Our Internal Clocks Are At Odds With Daylight Saving Time

Our bodies are very used to day-night cycles, but Daylight Saving Time can disrupt when they think the day starts and ends.

Our Internal Clocks Are At Odds With Daylight Saving Time
Getty Images / Joe Raedle

When we adjust our clocks for Daylight Saving Time, our bodies react by shifting our circadian rhythms to try and align with the new schedule. But when this change happens quickly and involuntarily, it can throw off our natural clocks and result in health problems.

Our bodies are hardwired to react in certain ways based on the appearance and disappearance of daylight, and sudden changes to that cycle don't go over well. For instance, when it gets dark outside, our eyes send a signal to the part of the brain that controls our internal clock, sending a cue that it's time to go to sleep. Our brains relay that message to the body so it releases melatonin, a hormone that helps us sleep.

A clock is set back by an hour for daylight saving time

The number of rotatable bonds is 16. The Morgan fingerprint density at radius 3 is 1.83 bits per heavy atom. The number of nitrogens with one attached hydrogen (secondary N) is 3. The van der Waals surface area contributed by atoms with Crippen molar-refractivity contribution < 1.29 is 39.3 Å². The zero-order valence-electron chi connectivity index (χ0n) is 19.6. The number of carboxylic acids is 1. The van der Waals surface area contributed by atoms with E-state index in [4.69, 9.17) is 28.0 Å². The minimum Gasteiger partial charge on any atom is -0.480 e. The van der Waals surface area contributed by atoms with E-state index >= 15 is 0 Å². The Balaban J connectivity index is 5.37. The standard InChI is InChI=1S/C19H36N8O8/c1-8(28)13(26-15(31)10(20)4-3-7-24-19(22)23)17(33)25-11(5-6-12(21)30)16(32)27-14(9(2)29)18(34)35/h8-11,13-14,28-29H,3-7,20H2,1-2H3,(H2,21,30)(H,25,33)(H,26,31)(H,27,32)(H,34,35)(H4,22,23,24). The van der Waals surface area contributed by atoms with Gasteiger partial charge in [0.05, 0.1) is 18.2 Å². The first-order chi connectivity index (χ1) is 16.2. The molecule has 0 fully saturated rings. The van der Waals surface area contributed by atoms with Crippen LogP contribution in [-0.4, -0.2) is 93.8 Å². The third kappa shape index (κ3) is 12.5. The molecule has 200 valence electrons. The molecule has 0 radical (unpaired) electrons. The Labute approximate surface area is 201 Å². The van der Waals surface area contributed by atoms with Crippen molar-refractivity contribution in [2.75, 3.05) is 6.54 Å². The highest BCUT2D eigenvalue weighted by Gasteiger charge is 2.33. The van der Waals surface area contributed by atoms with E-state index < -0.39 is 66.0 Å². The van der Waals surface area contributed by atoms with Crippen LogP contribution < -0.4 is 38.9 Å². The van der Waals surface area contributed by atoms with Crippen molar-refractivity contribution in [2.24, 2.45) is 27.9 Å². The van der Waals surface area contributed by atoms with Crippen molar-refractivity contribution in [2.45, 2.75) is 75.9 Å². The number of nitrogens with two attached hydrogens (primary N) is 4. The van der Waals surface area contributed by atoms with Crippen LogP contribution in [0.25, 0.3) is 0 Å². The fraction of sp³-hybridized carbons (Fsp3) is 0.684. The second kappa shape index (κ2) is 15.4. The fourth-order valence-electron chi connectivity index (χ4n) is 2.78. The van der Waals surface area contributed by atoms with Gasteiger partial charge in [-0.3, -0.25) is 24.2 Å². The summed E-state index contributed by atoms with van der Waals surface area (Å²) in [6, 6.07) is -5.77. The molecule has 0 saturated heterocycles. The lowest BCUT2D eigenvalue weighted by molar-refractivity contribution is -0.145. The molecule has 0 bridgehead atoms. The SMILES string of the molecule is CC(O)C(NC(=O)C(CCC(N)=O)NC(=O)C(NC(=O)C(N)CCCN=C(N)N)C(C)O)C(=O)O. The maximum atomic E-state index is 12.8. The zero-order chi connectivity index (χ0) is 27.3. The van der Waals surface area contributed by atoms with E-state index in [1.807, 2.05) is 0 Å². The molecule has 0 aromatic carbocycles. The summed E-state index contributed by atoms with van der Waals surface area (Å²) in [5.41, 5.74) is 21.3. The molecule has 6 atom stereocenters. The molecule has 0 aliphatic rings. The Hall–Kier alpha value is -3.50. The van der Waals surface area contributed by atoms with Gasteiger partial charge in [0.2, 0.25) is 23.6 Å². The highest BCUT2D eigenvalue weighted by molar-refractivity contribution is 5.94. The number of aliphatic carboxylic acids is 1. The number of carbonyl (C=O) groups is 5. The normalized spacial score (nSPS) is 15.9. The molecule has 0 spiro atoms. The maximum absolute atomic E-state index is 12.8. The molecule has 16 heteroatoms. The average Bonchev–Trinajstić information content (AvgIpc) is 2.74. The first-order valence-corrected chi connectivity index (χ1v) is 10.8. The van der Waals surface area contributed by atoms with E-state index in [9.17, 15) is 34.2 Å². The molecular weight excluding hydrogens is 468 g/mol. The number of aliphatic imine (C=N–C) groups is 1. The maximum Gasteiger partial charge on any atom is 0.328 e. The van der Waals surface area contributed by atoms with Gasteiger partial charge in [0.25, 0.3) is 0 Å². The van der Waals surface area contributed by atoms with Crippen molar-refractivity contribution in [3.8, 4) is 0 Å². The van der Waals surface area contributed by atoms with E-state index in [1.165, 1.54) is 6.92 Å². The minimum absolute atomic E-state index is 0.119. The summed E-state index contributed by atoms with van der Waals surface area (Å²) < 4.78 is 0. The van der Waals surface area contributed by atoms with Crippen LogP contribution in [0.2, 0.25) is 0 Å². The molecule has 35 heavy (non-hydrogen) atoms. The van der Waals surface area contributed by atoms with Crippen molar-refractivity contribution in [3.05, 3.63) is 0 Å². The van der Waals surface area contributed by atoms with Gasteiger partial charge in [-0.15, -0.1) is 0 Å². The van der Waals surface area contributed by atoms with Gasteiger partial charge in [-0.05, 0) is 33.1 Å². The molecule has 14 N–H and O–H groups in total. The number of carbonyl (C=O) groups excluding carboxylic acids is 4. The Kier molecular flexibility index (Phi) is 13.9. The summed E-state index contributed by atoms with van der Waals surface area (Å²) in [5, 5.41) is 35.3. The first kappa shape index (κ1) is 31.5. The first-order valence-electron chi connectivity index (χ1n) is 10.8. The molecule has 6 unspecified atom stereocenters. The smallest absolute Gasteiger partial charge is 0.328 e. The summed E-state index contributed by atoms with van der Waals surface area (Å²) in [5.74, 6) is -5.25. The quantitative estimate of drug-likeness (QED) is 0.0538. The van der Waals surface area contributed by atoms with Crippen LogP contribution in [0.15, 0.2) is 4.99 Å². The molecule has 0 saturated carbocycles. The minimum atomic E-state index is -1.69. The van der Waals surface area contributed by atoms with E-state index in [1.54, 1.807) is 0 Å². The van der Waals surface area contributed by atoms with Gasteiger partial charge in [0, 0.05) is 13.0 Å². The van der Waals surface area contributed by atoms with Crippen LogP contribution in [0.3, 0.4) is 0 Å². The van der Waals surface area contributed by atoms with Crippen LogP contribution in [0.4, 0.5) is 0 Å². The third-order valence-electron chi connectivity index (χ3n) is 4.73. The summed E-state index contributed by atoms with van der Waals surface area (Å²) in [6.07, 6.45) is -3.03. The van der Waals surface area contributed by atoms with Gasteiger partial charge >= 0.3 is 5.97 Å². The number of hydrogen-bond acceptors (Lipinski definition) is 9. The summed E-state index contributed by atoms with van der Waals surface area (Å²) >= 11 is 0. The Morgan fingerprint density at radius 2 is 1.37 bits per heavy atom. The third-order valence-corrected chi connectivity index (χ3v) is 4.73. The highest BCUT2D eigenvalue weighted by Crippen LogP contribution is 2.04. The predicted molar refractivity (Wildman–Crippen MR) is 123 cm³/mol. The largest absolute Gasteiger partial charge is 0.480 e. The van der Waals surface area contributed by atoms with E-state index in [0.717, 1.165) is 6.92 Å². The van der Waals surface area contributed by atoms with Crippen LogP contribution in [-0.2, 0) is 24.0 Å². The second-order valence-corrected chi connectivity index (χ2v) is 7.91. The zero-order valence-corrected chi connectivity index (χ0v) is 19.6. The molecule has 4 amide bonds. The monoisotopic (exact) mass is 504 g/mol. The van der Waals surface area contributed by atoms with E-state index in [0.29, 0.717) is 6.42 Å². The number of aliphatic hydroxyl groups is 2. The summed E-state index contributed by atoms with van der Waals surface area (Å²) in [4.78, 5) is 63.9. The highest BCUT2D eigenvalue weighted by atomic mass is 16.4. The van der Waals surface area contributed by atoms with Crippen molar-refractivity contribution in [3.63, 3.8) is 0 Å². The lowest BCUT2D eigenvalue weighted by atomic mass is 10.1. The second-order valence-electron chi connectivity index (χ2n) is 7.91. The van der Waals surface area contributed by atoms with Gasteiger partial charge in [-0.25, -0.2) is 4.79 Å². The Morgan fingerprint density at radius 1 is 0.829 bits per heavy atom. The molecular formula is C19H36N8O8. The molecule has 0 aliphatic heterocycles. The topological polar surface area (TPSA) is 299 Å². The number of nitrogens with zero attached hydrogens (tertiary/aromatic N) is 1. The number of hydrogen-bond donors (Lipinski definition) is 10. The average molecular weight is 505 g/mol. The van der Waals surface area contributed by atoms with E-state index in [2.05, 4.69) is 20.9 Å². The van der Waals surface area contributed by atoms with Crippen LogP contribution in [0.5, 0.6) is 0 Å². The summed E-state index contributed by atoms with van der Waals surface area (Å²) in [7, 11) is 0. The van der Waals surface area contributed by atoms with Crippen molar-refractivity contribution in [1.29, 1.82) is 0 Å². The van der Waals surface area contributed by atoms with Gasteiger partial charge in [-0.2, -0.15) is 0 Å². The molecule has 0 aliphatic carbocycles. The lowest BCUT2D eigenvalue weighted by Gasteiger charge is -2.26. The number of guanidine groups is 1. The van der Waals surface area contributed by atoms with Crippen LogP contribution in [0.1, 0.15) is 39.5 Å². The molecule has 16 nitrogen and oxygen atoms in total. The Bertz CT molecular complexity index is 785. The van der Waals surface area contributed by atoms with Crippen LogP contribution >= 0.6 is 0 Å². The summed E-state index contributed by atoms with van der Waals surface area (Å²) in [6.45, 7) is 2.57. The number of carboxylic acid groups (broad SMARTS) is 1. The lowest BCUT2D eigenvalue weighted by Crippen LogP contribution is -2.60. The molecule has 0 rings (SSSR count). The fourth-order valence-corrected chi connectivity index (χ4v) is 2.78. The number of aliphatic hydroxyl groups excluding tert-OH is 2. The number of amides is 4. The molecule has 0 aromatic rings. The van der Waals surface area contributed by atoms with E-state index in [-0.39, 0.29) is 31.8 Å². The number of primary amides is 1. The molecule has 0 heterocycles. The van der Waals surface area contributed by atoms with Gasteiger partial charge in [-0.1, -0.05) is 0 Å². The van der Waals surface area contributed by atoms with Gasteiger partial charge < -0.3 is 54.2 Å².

European Union Might Abolish Daylight Saving Time

More than 80% of people surveyed were in favor of the change.


But when we change our clocks, our circadian rhythms still operate as if the change never happened. Researchers say nearly no one following Daylight Saving Time can get their body's clock to align with the current time before it falls back to standard time in November.

And these disruptions have implications for our health. Studies show that when our circadian rhythms are thrown off, it increases the risk of having a heart attack or developing cancer, and can lead to mood swings or poor cognitive functioning.